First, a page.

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Tuesday, December 11, 2012 12:03 AM


Incredibly Easy to Balance Budget Without Repealing Obamacare and Without Fiscal Cliff Tax Hikes


The Wall Street Journal has a nice interactive map that lets you Make Your Own Deficit-Reduction Plan.

I balanced the budget easily without doing things that I think need to be done such as eliminating the department of energy, the department of education, slashing military spending by 35%, etc., etc.

Increased Revenues

Under the category of "revenue increases", I clicked everything except ...

  • Repeal health care coverage
  • Add a government run health care plan
  • Limit ability to sue doctors

That raised $480 billion in a manner far better than the tax hikes in the fiscal cliff.

Appropriated Spending Cuts

Under the category of "cuts to appropriated spending" I clicked everything except ...

  • Allow automatic spending cuts (mutually exclusive with keep spending levels at 2011 levels)
  • Prevent military retirees from signing up for cheapest version of Tricare
  • Increase passenger fees for airport security
  • Finance food and safety inspection with fees on meat and egg processing facilities

That reduced appropriated spending by $191 billion

Entitlement Spending Cuts

Under the category of "cuts to benefits or Entitlements" I clicked everything except ...

  • Repeal expansion of health-care
  • Add government run health-care plan
  • Limit ability to sue doctors

That reduced spending by $445 billion.

Grand Total

  • $480 billion in increased revenues
  • $191 billion reduction in appropriated spending
  • $445 billion reduction in entitlement spending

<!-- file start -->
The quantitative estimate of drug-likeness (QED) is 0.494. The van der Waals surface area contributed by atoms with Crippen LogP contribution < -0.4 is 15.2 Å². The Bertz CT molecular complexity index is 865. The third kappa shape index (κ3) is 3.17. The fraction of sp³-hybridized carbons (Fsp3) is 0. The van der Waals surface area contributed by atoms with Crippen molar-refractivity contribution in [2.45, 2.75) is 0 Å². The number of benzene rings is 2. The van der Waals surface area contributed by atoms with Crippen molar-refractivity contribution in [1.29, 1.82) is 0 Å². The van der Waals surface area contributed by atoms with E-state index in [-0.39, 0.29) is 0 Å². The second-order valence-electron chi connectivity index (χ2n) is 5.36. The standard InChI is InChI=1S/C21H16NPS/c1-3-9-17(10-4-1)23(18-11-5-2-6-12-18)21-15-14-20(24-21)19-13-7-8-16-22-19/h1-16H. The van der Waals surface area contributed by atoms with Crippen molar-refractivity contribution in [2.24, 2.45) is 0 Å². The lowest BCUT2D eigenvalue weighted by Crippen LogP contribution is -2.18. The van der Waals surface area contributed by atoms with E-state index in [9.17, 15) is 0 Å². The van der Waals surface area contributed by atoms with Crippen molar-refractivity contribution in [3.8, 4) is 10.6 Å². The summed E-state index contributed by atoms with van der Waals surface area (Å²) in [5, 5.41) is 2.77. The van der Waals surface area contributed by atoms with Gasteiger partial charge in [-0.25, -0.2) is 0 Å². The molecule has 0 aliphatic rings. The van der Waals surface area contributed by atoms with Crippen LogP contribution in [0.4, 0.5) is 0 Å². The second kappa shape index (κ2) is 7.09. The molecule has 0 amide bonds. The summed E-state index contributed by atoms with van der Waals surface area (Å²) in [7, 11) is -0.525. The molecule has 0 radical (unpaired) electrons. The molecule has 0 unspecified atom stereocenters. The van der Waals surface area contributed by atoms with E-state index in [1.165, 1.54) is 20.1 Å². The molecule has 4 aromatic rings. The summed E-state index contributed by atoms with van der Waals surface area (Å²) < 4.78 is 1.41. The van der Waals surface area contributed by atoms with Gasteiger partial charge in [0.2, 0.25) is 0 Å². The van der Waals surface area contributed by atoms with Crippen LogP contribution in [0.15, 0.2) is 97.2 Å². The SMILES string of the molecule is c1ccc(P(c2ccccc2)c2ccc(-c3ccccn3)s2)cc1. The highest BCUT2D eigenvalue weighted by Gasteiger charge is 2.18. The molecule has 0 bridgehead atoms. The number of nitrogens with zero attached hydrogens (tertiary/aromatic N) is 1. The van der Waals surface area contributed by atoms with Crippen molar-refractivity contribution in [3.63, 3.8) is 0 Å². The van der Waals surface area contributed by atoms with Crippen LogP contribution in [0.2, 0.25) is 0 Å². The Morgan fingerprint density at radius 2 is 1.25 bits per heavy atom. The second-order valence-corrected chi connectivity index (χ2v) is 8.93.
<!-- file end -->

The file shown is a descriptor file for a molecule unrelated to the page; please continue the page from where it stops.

Pragmatic Approach

The grand total above nets $1,116 billion and a projected $14 billion surplus for 2020.

I was surprised by how easy this was.

It's not that I thought balancing the budget would be difficult, rather I have seen these setups before, and they are typically structured as to require massive, punitive tax hikes.

I was pragmatic.

Readers know I have no love of Obamacare, but the president does. Pragmatically speaking, repealing Obamacare is simply not an option. Also recall that Republicans wanted to close loopholes instead of raising taxes. So, for the most part, I simply closed loopholes.

The compromise (not shown) would have been to raise taxes on those making $1 million or more instead of those making over $250,000. That option, if provided and checked (in addition to everything else I checked) would have made the projected surplus even bigger.

Notice I said projected surplus.

Future revenue assumptions by the CBO are far too optimistic for that surplus to be valid. However, there is ample room to slash military spending, slash student aid, and eliminate entire unneeded departments.

A Bit of Compromise and a Lot of Pragmatism

From all the bitching and moaning in Congress, one might think balancing the budget would be impossible. Instead, all it takes is a bit of compromise and a lot of pragmatism.

Yet, I suppose I may as well ask for world peace because "a bit of compromise and a lot of pragmatism" from this Congress does seem damn near impossible.

Mike "Mish" Shedlock
http://globaleconomicanalysis.blogspot.com

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